Source: The CMO Survey from Duke University, Special Covid-19 Edition

We note that CMO Study participants are likely to spend more on marketing (as they have Chief Marketing Officers) than perhaps the average company, but the study provides a valid benchmark from year to year. In a period of declining sales, marketing investment as a percentage of revenue increased from 8% pre-pandemic to more than 11% during the height of it. In part, companies wanted to maintain a connection between their brand and their customers.

Source: The CMO Survey from Duke University, Special Covid-19 Edition

Shifts in investment

Given the realities of social distancing, certain sales activities will give way to marketing. Bill Gates recently estimated that upwards of 50% of business travel will be curtailed. This leads to perhaps the key insight we can take from the study. All indications point to a continued shift from traditional sales and marketing approaches to performance marketing —which is becoming increasingly more measurable and reliable.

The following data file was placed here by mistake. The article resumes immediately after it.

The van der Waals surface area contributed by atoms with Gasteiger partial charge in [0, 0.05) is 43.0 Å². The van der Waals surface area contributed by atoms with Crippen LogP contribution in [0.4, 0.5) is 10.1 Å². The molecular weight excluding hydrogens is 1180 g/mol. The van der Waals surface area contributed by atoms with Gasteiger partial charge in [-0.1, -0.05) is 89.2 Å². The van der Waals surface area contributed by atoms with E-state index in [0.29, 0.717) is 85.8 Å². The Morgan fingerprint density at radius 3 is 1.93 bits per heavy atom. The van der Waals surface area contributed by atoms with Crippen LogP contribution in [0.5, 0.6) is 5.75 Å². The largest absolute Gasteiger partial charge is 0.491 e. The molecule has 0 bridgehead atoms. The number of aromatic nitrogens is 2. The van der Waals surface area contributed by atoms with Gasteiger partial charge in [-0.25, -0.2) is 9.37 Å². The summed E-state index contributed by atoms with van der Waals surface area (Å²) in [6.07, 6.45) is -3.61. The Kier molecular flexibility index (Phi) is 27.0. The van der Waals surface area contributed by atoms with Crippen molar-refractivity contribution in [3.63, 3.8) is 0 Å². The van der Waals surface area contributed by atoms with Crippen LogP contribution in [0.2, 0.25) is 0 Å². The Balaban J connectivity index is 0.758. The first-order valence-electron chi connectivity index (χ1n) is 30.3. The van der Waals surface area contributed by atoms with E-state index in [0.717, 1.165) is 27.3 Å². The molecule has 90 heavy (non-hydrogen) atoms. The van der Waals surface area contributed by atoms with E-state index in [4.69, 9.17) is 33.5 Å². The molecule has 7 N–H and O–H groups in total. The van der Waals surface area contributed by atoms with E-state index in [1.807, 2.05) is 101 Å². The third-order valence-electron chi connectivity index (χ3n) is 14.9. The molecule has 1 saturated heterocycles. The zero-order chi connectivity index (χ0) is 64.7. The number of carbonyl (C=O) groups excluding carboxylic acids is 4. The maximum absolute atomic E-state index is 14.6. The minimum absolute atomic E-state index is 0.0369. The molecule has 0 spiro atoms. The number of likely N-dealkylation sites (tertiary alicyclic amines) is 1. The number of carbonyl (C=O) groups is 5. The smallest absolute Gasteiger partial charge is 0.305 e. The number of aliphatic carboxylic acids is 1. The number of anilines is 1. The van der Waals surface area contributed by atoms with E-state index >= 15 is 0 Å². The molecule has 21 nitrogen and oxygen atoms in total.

Source: The CMO Survey from Duke University, Special Covid-19 Edition

Unsurprisingly, it is B2B marketers who are forecasting higher spend headed into 2021. It should also be noted that services typically attract higher marketing investment because companies selling subscriptions are incented to acquire new customers who have a higher lifetime value. It is not uncommon of SaaS (software as a service) companies to spend upwards of 40-50% of their revenue on marketing early in their life-cycle. As a larger proportion of our economy shifts to cloud, marketing as a percent of revenue is likely to grow.